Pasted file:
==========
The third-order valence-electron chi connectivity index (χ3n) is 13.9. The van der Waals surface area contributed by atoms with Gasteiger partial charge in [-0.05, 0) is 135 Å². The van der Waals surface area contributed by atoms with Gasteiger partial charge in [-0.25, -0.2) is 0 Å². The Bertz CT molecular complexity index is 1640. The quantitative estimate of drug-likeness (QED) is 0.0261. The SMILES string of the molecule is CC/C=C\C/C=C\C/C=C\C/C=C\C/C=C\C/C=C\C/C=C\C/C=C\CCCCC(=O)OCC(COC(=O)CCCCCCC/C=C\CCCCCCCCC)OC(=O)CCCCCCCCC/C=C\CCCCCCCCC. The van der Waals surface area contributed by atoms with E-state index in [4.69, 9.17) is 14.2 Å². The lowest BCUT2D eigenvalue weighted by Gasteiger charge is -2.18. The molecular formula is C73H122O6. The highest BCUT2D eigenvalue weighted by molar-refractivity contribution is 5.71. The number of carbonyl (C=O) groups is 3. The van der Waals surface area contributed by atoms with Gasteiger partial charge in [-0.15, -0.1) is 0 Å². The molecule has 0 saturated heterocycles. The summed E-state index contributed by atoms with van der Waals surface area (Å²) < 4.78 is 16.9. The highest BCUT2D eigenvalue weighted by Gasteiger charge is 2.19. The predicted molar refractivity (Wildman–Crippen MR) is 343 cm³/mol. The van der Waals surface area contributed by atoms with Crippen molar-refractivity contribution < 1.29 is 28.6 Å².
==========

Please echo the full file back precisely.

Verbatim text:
The third-order valence-electron chi connectivity index (χ3n) is 13.9. The van der Waals surface area contributed by atoms with Gasteiger partial charge in [-0.05, 0) is 135 Å². The van der Waals surface area contributed by atoms with Gasteiger partial charge in [-0.25, -0.2) is 0 Å². The Bertz CT molecular complexity index is 1640. The quantitative estimate of drug-likeness (QED) is 0.0261. The SMILES string of the molecule is CC/C=C\C/C=C\C/C=C\C/C=C\C/C=C\C/C=C\C/C=C\C/C=C\CCCCC(=O)OCC(COC(=O)CCCCCCC/C=C\CCCCCCCCC)OC(=O)CCCCCCCCC/C=C\CCCCCCCCC. The van der Waals surface area contributed by atoms with E-state index in [4.69, 9.17) is 14.2 Å². The lowest BCUT2D eigenvalue weighted by Gasteiger charge is -2.18. The molecular formula is C73H122O6. The highest BCUT2D eigenvalue weighted by molar-refractivity contribution is 5.71. The number of carbonyl (C=O) groups is 3. The van der Waals surface area contributed by atoms with Gasteiger partial charge in [-0.15, -0.1) is 0 Å². The molecule has 0 saturated heterocycles. The summed E-state index contributed by atoms with van der Waals surface area (Å²) < 4.78 is 16.9. The highest BCUT2D eigenvalue weighted by Gasteiger charge is 2.19. The predicted molar refractivity (Wildman–Crippen MR) is 343 cm³/mol. The van der Waals surface area contributed by atoms with Crippen molar-refractivity contribution < 1.29 is 28.6 Å².